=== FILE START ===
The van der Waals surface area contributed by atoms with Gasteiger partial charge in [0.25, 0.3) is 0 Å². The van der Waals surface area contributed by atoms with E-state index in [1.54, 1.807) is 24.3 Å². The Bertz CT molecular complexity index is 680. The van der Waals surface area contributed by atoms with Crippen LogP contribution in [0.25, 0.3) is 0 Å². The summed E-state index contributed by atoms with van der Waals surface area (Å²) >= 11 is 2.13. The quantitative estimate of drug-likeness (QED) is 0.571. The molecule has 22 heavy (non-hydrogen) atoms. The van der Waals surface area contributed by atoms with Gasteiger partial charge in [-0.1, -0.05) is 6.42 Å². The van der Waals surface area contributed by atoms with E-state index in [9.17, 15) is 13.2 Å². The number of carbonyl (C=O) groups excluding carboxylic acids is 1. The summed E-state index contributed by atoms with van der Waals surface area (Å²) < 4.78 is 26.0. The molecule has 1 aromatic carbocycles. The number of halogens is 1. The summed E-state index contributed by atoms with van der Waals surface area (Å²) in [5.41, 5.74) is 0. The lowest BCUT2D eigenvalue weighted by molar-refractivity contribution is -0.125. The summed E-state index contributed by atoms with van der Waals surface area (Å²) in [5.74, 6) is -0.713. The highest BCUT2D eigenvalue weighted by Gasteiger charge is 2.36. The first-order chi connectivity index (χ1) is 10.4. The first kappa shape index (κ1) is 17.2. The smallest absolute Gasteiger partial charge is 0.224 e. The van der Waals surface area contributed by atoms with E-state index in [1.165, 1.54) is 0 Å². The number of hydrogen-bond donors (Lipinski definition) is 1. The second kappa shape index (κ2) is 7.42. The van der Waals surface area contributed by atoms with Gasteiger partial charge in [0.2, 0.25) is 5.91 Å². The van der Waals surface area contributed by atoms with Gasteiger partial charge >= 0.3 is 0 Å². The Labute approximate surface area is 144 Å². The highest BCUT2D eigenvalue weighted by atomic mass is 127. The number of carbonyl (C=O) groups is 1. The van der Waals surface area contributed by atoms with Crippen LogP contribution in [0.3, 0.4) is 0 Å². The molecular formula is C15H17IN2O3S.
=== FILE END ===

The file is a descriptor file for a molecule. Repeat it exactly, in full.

The van der Waals surface area contributed by atoms with Gasteiger partial charge in [0.25, 0.3) is 0 Å². The van der Waals surface area contributed by atoms with E-state index in [1.54, 1.807) is 24.3 Å². The Bertz CT molecular complexity index is 680. The van der Waals surface area contributed by atoms with Crippen LogP contribution in [0.25, 0.3) is 0 Å². The summed E-state index contributed by atoms with van der Waals surface area (Å²) >= 11 is 2.13. The quantitative estimate of drug-likeness (QED) is 0.571. The molecule has 22 heavy (non-hydrogen) atoms. The van der Waals surface area contributed by atoms with Gasteiger partial charge in [-0.1, -0.05) is 6.42 Å². The van der Waals surface area contributed by atoms with E-state index in [9.17, 15) is 13.2 Å². The number of carbonyl (C=O) groups excluding carboxylic acids is 1. The summed E-state index contributed by atoms with van der Waals surface area (Å²) < 4.78 is 26.0. The molecule has 1 aromatic carbocycles. The number of halogens is 1. The summed E-state index contributed by atoms with van der Waals surface area (Å²) in [5.41, 5.74) is 0. The lowest BCUT2D eigenvalue weighted by molar-refractivity contribution is -0.125. The summed E-state index contributed by atoms with van der Waals surface area (Å²) in [5.74, 6) is -0.713. The highest BCUT2D eigenvalue weighted by Gasteiger charge is 2.36. The first-order chi connectivity index (χ1) is 10.4. The first kappa shape index (κ1) is 17.2. The smallest absolute Gasteiger partial charge is 0.224 e. The van der Waals surface area contributed by atoms with E-state index in [1.165, 1.54) is 0 Å². The number of hydrogen-bond donors (Lipinski definition) is 1. The second kappa shape index (κ2) is 7.42. The van der Waals surface area contributed by atoms with Gasteiger partial charge in [0.2, 0.25) is 5.91 Å². The van der Waals surface area contributed by atoms with Gasteiger partial charge >= 0.3 is 0 Å². The Labute approximate surface area is 144 Å². The highest BCUT2D eigenvalue weighted by atomic mass is 127. The number of carbonyl (C=O) groups is 1. The van der Waals surface area contributed by atoms with Crippen LogP contribution in [0.3, 0.4) is 0 Å². The molecular formula is C15H17IN2O3S.